Nike's decision to stand firmly beside Tiger Woods while others like Accenture and Gillette move away should come as no surprise.
Unlike Woods's tie-up with Accenture, which comes in the form of a comprehensive advertising campaign, Nike's deal with the world number one pretty much carries their entire investment in the golf equipment market. He is their golf industry all in one.
When I interviewed Nike Golf President Bob Wood in 2007 and discussed the relationship with Tiger on the back of another seven-year-deal worth hundreds of millions of dollars, here's how he summed it up:
"[When] you go back to the beginning. We had made shoes and some apparel for about 12 years before we signed Tiger. But I can pretty much say today and I've said it to him, I don't think we'd be in the golf business if it wasn't for Tiger," he explained.
You can see why Nike Chairman Phil Knight was on the front foot on Monday backing their prized asset and indeed hoping the scandal surrounding his off-course movements prove to be a “blip.”
"I think he has been really great. When his career is over, you'll look back on these indiscretions as a minor blip, but the media is making a big deal out of it right now," he said.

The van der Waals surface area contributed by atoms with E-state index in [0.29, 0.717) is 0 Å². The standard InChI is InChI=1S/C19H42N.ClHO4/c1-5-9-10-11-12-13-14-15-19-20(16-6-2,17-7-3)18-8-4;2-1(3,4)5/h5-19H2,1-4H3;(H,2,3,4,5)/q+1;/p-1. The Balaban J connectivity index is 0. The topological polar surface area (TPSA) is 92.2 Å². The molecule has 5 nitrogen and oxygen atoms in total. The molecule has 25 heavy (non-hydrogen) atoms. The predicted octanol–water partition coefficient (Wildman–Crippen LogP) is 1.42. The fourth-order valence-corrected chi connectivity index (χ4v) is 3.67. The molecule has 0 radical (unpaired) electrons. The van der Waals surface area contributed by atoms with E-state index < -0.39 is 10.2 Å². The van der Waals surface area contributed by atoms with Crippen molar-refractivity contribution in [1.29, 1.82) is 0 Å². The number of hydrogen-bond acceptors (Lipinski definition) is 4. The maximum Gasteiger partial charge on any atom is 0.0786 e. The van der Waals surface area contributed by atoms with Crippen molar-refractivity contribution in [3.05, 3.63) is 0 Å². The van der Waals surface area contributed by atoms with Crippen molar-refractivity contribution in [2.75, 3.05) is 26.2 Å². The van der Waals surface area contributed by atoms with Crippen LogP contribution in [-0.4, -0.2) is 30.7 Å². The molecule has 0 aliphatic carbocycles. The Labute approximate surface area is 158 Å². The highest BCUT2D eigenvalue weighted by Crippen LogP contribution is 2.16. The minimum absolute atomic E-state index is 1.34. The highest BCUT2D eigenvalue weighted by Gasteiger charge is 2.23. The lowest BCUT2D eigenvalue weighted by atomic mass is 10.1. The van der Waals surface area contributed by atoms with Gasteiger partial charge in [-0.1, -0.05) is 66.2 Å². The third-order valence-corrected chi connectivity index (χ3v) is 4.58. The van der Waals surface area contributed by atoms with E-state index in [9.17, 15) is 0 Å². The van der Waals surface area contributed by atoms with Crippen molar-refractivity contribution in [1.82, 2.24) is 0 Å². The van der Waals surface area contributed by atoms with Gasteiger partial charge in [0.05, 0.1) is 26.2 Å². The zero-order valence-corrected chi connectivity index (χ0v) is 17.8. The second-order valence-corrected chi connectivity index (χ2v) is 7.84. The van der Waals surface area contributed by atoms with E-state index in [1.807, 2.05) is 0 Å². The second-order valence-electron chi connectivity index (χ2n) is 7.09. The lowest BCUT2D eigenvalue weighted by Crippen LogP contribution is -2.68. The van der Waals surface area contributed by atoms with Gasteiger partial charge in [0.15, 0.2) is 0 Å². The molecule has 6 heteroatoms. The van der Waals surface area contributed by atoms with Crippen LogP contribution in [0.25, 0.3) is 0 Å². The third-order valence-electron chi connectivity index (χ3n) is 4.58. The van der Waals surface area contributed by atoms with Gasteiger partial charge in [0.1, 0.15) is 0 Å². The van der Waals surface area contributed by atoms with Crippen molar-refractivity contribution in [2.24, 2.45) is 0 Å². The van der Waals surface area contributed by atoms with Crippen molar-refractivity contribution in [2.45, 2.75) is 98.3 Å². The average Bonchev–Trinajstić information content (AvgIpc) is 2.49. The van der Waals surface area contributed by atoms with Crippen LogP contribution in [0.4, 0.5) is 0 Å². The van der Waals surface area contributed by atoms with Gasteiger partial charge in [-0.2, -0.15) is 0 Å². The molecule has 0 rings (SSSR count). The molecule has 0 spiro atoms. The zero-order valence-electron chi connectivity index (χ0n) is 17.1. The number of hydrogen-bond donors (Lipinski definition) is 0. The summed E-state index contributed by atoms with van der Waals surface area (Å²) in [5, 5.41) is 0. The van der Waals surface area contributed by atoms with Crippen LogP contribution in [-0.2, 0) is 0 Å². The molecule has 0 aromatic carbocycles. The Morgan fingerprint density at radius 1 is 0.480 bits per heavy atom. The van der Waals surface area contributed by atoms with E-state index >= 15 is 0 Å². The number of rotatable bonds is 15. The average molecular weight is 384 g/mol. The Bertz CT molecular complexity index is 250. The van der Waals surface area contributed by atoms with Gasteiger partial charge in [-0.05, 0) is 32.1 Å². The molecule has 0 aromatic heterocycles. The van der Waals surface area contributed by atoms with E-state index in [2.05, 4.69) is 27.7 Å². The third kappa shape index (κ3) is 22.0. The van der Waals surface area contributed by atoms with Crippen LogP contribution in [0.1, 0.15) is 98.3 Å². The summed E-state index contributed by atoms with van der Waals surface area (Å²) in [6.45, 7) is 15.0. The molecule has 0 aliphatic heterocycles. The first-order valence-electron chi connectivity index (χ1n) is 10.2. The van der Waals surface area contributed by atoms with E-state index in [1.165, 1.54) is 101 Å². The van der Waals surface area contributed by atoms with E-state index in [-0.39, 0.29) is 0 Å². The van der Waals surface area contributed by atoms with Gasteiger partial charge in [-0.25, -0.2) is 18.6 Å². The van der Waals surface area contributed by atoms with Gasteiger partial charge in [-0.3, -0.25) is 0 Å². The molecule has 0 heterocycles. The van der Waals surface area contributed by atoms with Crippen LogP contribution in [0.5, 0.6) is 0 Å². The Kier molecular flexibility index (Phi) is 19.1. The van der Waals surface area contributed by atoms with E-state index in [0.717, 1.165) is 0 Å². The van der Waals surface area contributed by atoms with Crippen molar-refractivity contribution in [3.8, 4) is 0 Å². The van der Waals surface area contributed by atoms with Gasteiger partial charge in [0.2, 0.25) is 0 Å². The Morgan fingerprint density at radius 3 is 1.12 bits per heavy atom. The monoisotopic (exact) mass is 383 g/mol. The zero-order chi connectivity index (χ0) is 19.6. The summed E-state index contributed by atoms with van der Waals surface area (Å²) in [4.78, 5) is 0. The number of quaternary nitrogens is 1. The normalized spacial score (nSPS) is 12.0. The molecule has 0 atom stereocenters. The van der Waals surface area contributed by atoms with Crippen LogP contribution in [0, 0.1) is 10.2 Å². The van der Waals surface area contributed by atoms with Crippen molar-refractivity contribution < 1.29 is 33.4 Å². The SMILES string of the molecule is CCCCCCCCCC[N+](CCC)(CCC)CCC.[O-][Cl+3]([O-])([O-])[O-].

It’s not just right now that everything to do with Tiger is a “big deal.” When you are the biggest marketing tool the game has ever had - Woods time as a professional has seen the USPGA Tour prize money grow from $80 million annually to this year's total of $280 million - then the risk of losing him becomes a massive deal.
When he stepped away from the game to recover from knee surgery there was not so much panic but real concern for the health of everybody involved in the industry, not just Nike. Interest in the game fell sharply, especially on U.S. television where numbers dropped by as much as 60 per cent.
Nike’s decision to enter the challenging equipment market about seven years ago, to go head-to-head with established brands like MacGregor, Titleist, Callaway and Cobra came with spending hundreds of millions of dollars on research and development, design and distribution.
Tiger was key, and still is, to their marketing because he brought not just exposure for the brand but credibility to the design of the clubs and balls. “Sometimes you get asked 'how much do you sell because of Tiger?' and it's like I just sort of attribute us being as serious as we are and as important as we are to the relationship we have with him,” Bob Wood said to me in 2007.
“It's kind of a fact of life at Nike that when you have somebody that is that important, when you consider yourself a product company and a sports company, you're making product…you know we make the stuff he makes his living with. And we can't make bad product.”
By the time Tiger comes back to playing he will more than likely be still world number one so it will take a lot more than a few personal demons to scare Nike away from Tiger Woods with so much on the line.